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Texas Hits New Coronavirus Record, as Hospitalizations Surge for 4th Straight Day

Texas hit a new coronavirus record yesterday, less than two months after lockdowns began to ease across the state under Governor Gregg Abbott’s multi-phase reopening plan.

According to Texas health authorities, 2,326 COVID-19 patients were hospitalized as of Monday, marking the fourth day in a row the Lone Star State recorded a new high for coronavirus hospitalizations.

Overall, 89,108 COVID-19 cases have been reported since the pandemic began, including nearly 2,000 fatalities. Texas currently has a total of 51,365 staffed hospital beds, of which 14,525 are available. But just 1,626 ICU beds remain open across the state.

Harris County COVID-19 Hospitalizations Up 30%

Harris County’s coronavirus outbreak continues to lead the state, with 17,282 confirmed cases and 284 deaths as of this morning. According to ABC 13, the county has seen coronavirus hospitalizations jump 30% since the end of May.

“This is not gone from our community,” warned Dr. James McCarthy, Chief Physician Executive at Memorial Hermann. “The hospitalization rates are now as busy as they’ve ever been during this period, and we really need the general public to be managing the same way we are in the hospital.”

To reduce the potential for transmission, Dr. McCarthy urged Texans to wear masks, wash their hands frequently, maintain an appropriate social distance, and self-quarantine if they’re feeling ill.

Texas entered the first phase of Governor Abbott’s ambitious reopening plan on May 1st, when retail stores, restaurants, movie theaters, malls, museums, and libraries were allowed to open at 25% capacity.  Most other businesses were permitted to resume operations at 50% capacity on June 3rd.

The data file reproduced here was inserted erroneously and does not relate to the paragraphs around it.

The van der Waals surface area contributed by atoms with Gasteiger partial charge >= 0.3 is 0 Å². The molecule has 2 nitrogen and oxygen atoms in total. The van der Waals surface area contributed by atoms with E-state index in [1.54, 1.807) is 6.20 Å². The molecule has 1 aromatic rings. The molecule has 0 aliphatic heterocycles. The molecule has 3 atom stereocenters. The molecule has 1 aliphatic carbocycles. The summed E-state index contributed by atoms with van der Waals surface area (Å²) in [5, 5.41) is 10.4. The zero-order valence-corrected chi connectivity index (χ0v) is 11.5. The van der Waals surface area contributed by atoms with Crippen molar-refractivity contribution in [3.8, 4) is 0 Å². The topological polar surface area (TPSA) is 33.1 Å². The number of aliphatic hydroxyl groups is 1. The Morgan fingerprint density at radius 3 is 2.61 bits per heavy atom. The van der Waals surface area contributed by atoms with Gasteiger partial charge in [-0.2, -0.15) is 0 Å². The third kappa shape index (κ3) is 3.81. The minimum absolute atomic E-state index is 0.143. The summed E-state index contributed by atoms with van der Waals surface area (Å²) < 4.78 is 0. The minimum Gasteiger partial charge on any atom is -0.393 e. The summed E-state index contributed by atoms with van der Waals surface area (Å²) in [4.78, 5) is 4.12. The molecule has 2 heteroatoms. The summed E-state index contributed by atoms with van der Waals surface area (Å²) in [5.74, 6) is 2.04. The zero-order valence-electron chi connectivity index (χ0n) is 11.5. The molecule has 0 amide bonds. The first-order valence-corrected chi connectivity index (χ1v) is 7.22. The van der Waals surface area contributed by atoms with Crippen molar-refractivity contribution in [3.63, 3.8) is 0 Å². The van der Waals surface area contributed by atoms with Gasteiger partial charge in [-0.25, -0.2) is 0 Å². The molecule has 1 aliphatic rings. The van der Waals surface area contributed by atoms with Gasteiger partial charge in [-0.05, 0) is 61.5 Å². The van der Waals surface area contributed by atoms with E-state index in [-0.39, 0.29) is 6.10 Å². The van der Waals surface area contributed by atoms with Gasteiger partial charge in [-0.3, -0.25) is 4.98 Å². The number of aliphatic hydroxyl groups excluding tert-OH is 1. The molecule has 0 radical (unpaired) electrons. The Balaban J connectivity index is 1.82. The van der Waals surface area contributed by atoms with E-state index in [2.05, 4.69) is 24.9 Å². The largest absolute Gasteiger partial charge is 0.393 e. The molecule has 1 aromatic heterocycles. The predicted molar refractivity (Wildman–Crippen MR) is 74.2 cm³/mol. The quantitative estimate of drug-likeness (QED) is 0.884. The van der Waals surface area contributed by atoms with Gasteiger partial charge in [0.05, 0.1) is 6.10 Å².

While bars and restaurants were able to go to 75% capacity over the weekend, several in Houston have already closed after employees tested positive for COVID-19.

Coronavirus Cases Surged as States Reopened Early

Texas is one of 23 states across the nation, mostly in the south and west, where coronavirus cases and hospitalizations have surged in recent weeks. Many of those states also ended lockdowns early and implemented similarly aggressive reopening plans.

Meanwhile, states that have been slower to reopen and that have mandated the wearing of masks and other precautions – including Pennsylvania, New York, and New Jersey – continue to see plummeting rates of new infections, hospitalizations, and deaths.

“A spike in new cases is unavoidable due to the early reopenings, which is combined with other developments like protests to create fertile ground for its ongoing transmission,” Yanzhong Huang, a public health researcher at the Council on Foreign Relations and director of the Center for Global Health Studies at Seton Hall University, told CNBC on Monday.

Many health experts have warned that rising infection rates could force some states to reinstitute their coronavirus shutdowns.

When asked about the numbers last Friday, Governor Abbott said he was “concerned, but not alarmed,” blaming the rising case count on increased testing, as well as hotspots at prisons and meat processing plants throughout the state. There Governor gave no indication that he was contemplating reversing – or even slowing – the reopening process.

“Our starting point right now is much better than most states,” he said, according to the Texas Tribune. “The number of cases per million for Texas is less than half the average for the nation. The number of deaths per million, at least the national average, is five times that of which Texas has.”

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